Diversity

Allegra Boverman for NHPR

 

Governor Sununu's Council on Diversity and Inclusion will hold a public forum in Laconia on Monday evening. 

This is the next stop for the council in a series of listening sessions held across the state.

The public forums are organized to collect stories and concerns from the community so they can inform future policy and foster equity in the state. 

The community forum will be held from 6:30 to 8:30 p.m. Monday at Laconia Middle School at 150 McGrath Street.

 

Governor Sununu's Council on Diversity and Inclusion held its fifth listening session in Manchester Wednesday night.

 

About a hundred people participated in the forum, which has the goal of gathering feedback on how the state can become more welcoming for people of all backgrounds.

 

Sitting around folding tables at Brookside Congregational Church, attendees spoke of their personal experiences.

 

Cosme Neles said he's concerned about how immigrants see the Granite State.

  Governor Sununu's Advisory Council on Diversity and Inclusion will hold its fifth listening session in Manchester on Wednesday evening.

 

The public forums are organized to collect stories and concerns from the community so they can inform future policy and increase equity in the state.

 

The State Board of Education has released a statement regarding recent Facebook comments made by a Department of Education employee.

Last week, Anthony Schinella, the department's communications director, made posts criticizing a gathering of state business leaders focused on diversity in the workforce. 

He wrote that increased diversity could bring more crime and create a "cesspool." 

The Board said it's "deeply disappointed" by the comments and that "our public schools are and ought to be welcoming to everyone." 

Robert Garrova for NHPR

A group of New Hampshire leaders from the private and public sectors met recently to discuss what they see as a challenge for the state: How to attract a diverse workforce.

It was an energetic group of folks, all sitting around circular tables in a conference room in Manchester. Organizers said they were pleased with the large turnout.

Will Arvelo, Director of New Hampshire’s Department of Economic Development was one of several who led the event and he laid out the group’s goals.

Weekly N.H. News Roundup: August 3, 2018

Aug 3, 2018

State Sen. Jeff Woodburn arrested on domestic violence and assault charges, followed by calls for his resignation.

Governor Sunuu's commission on diversity is inciting some strong - and some say racially charged - reactions.

Rudy Giuliani, former New York City Mayor, visits the state to endorse Republican Eddie Edwards in his bid for N.H.'s First Congressional district. 

New Hampshire Education Commissioner Frank Edelblut condemns a statement by a departmental spokesman that has been called racist. 

Prosecutors say a former Wolfeboro dog breeder found guilty of animal abuse misled the court during her sentencing.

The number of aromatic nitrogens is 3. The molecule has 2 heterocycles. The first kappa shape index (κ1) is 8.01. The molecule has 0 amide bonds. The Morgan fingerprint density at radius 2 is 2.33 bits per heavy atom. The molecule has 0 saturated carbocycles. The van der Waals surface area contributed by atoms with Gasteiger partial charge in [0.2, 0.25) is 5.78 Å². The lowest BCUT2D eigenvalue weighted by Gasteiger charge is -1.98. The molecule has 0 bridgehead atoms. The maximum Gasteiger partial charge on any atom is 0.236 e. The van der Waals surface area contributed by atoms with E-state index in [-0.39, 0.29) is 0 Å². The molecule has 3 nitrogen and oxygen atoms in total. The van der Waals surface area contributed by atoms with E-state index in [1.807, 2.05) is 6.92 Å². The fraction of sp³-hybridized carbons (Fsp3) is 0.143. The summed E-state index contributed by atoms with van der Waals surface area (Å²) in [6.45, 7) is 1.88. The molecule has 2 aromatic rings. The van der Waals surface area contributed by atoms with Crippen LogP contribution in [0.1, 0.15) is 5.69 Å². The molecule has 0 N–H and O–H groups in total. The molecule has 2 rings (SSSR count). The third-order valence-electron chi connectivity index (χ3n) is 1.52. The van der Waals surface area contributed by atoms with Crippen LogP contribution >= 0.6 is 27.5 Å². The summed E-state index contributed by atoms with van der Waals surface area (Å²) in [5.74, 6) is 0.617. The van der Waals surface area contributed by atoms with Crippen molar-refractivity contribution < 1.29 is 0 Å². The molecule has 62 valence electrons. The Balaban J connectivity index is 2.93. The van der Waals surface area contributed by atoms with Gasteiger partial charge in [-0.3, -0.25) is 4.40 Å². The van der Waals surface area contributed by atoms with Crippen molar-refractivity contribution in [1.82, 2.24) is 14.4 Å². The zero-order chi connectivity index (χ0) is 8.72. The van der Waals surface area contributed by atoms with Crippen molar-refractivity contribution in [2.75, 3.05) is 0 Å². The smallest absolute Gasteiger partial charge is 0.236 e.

And the Concord Police are the latest department to throw down in a national viral video challenge.

New Hampshire Education Commissioner Frank Edelblut is condemning a statement by his departmental spokesman that has been called racist.

Anthony Schinella is the Department of Education's communications director.

In a recent discussion on his Facebook page, Schinella criticized a gathering of state business leaders focused on diversity.

Joe Gratz / flickr, creative commons: https://www.flickr.com/photos/63126465@N00/117048243

Last summer, an alleged attack on a biracial boy in Claremont made national headlines. There were also racially charged incidents at UNH, and on a school bus in the Oyster River School District.

In December, with those events swirling in the local news, Governor Chris Sununu announced a major change within the state’s top law enforcement agency.

Savannah Maher/NHPR

It's 6:30 in the morning. Hamida Hassan is scrolling through Instagram while Kenchael Emadamerho styles her hair into box braids.

"So basically you grab a piece of extension depending on how thick they want the braid to be. And wrap it around her actual natural hair. And then I would just braid it."

Emadamerho demonstrated the braiding process, which she said would take about six hours. 

Allegra Boverman for NHPR

The governor's advisory council on diversity and inclusion says the state ought to recognize Juneteenth, the holiday marking the end of slavery. As NHPR's Josh Rogers reports, that's one of the few concrete recommendations from the council's preliminary report. 

Britta Greene / NHPR

An advisory council appointed by Governor Chris Sununu to look at race and diversity issues said they'll return to Claremont after an initial public meeting Thursday night.  

 The city was the site of an attack on a young biracial boy last year that made national headlines. Discussion at the meeting, part of series of listening sessions the council is performing around the state, focused to a large degree on that incident.

Ryan Lessard for NHPR

The chairman of the Governor’s Council on Diversity and Inclusion is raising questions about the announcement of UNH’s new president, James Dean.

Rogers Johnson, who is also president of the Seacoast NAACP, has called for more transparency in the search process.

Now he says the unveiling of UNH’s choice for president seems to emphasize his ability to raise revenue for the institution.

Allegra Boverman for NHPR

Governor Chris Sununu announced in December a new advisory council focusing on diversity and inclusion.

The council will present the governor with recommendations on how New Hampshire can improve equity in the state, including on issues of race, gender, age and disability.

Morning Edition Host Rick Ganley spoke with Rogers Johnson who will chair the council.


NHPR File Photo

 

Governor Chris Sununu has announced the members of a new advisory council on diversity and inclusion.

 

The council includes representatives of state agencies, the university system, the ACLU, law enforcement, and others.

 

The group will be chaired by Rogers Johnson of the NAACP.

 

Sununu announced the creation of the council in December, following several high profile incidents of racial bias around the state.